One in three American adults and one in six American children are obese, new government reports show. That's the bad news. The good news is that over the past 12 years, those rates have remained roughly the same. "Even if we can just keep the prevalence rates the same, we're doing well," said registered dietitian Nancy Copperman, director of public health initiatives at the North Shore-LIJ Health System in Great Neck.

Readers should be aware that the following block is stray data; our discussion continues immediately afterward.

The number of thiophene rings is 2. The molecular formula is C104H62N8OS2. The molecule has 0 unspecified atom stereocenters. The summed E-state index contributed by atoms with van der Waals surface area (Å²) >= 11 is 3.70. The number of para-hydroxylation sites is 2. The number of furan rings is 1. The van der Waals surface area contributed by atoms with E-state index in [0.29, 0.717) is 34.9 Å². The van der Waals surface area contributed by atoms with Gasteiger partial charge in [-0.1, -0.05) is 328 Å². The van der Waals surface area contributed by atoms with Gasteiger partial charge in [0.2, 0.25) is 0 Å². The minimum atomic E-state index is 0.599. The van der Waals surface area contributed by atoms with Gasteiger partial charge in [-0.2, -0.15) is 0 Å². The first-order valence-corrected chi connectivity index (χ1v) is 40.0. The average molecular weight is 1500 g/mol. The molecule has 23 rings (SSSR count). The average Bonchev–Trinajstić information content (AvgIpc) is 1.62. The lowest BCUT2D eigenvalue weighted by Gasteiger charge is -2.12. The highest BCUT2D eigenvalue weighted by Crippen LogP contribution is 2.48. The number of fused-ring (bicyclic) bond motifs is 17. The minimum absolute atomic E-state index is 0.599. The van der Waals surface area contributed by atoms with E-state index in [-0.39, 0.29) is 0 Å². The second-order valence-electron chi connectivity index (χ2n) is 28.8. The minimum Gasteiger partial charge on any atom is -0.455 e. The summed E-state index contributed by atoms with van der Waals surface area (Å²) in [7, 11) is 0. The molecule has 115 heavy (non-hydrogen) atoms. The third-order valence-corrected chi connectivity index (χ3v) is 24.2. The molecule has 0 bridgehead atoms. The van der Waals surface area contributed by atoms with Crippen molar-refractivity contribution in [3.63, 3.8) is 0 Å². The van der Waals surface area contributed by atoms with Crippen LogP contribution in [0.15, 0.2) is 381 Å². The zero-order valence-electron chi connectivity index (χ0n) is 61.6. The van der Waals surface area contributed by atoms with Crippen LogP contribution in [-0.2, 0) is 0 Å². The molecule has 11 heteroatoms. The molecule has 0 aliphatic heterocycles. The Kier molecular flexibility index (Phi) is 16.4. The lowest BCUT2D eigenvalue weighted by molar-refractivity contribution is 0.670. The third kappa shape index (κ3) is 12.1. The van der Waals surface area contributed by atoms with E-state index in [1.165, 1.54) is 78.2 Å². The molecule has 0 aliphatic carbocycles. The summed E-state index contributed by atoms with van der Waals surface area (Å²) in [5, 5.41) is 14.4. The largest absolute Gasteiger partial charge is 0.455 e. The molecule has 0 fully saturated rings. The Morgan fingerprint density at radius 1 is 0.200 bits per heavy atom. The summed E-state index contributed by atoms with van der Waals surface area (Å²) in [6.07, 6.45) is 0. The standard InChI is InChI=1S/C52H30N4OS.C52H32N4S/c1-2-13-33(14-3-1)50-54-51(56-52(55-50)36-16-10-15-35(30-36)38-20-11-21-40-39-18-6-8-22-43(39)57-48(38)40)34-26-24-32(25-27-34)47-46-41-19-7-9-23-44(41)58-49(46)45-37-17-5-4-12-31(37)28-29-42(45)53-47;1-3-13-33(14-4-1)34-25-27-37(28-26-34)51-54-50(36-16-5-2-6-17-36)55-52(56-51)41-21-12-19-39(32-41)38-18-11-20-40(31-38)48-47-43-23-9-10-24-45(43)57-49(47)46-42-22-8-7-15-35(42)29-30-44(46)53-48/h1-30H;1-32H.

Exercise to 'feel better now'
Health and fitness experts have for years tried to entice people to exercise more by flogging long-range benefits such as losing weight or avoiding long-term illness. They might have been going about it all wrong. Research now appears to show that "improve your heart health" may be a less effective message than "feel better now." A University of Michigan study found that people are more apt to exercise when they're given reasons that apply to their immediate, day-to-day life. For example, telling someone they will have more energy after working out seems to be a more effective motivation than telling them they will be less likely to develop diabetes.